Pakistan batting great Zaheer Abbas has become the latest from the country to call for fixing of any sort in the sport to be criminalised by law.
The topic has been heavily debated in Pakistan recently, with PCB chairman Ehsan Mani revealing in a podcast that he’d suggested to the government that the matter be legislated by law. Abbas has become the latest in a long list of former Pakistan greats to call for a law, with the likes of Javed Mianded and Aaqib Javed previously calling for it to be criminalised legally.
Pakistan has had a few cases of corruption in the sport. The most famous case over the last decade, when all of Salman Butt, Mohammad Asif and Mohammad Amir were found guilty of spot-fixing in 2011, shook the team to the core, and Abbas said it was as damaging to the sport as the militant attack on the Sri Lankan team bus in Lahore was in 2009.
“If the militant attack on the Sri Lankan team bus dealt a big blow to Pakistan cricket as we were forced to play away from home, these corruption scandals have not been less damaging to our cricket over the years,” Abbas was quoted as saying by PTI.
The PCB has come in for particular criticism for their soft handling of spot-fixing players. Last month, Mohammad Hafeez, the former Pakistan captain, tweeted his disapproval of the PCB allowing for the premature return of Sharjeel Khan, who had been banned for five years for his part in the PSL corruption scandal in 2017.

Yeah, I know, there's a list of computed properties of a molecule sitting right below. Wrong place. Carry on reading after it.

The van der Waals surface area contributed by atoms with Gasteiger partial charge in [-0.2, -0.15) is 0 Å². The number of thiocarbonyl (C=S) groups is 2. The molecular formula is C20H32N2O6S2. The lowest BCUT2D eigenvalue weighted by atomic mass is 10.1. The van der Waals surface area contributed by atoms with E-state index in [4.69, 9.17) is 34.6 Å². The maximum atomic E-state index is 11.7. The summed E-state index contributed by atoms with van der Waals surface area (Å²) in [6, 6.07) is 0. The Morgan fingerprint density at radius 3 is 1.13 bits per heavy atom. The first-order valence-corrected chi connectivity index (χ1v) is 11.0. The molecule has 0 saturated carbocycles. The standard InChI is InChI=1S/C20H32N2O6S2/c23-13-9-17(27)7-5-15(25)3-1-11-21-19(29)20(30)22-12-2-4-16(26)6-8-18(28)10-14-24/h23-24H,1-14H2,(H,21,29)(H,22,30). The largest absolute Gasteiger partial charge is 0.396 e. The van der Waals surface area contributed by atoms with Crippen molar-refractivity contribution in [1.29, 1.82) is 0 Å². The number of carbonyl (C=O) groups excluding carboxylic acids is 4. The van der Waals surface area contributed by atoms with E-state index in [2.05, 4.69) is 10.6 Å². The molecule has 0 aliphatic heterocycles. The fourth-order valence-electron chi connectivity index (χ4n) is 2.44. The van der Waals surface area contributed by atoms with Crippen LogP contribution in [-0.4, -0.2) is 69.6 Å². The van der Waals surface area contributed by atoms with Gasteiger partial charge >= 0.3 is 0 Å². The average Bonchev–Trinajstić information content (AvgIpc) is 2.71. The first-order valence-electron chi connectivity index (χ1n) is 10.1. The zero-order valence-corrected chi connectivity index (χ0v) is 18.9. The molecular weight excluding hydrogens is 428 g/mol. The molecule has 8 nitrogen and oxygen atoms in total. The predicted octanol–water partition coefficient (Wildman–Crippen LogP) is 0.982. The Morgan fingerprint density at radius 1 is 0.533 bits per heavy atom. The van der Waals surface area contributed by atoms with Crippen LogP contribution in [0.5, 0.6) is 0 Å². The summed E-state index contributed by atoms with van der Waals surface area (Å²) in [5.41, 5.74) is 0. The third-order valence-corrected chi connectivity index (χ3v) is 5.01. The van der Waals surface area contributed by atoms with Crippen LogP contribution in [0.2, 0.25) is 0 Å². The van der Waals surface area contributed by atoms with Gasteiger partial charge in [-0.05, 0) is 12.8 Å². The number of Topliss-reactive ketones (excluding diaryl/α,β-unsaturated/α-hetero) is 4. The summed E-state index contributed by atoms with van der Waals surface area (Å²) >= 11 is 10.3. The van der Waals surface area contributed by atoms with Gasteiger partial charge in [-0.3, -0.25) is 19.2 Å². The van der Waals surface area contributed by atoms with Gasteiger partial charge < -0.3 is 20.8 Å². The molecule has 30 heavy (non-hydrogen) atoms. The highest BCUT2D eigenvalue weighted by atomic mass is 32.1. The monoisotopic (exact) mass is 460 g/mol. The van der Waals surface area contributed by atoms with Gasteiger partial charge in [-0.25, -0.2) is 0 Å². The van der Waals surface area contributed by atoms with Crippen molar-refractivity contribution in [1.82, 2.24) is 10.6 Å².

Sharjeel had that ban overturned in August 2019 after submitting an apology, but that led to calls for PCB to be stricter when it comes to deal with players who have succumbed to corruption.
Not the most popular opinion, this from Miandad.https://t.co/esezj8yIkM
— Wisden (@WisdenCricket) April 4, 2020
“It [criminalising fixing] is the right thing to do for the Pakistan board,” Abbas said. “Because for too long, we have been soft while dealing with corruption cases, and these have led to a string of scandals which badly damaged our image and also hurt our cricket’s progress.
“In the end, it is Pakistan cricket which suffered as we lost good players and more importantly we sent out the wrong message to cricketers and even those who try to lure, entice and corrupt players.”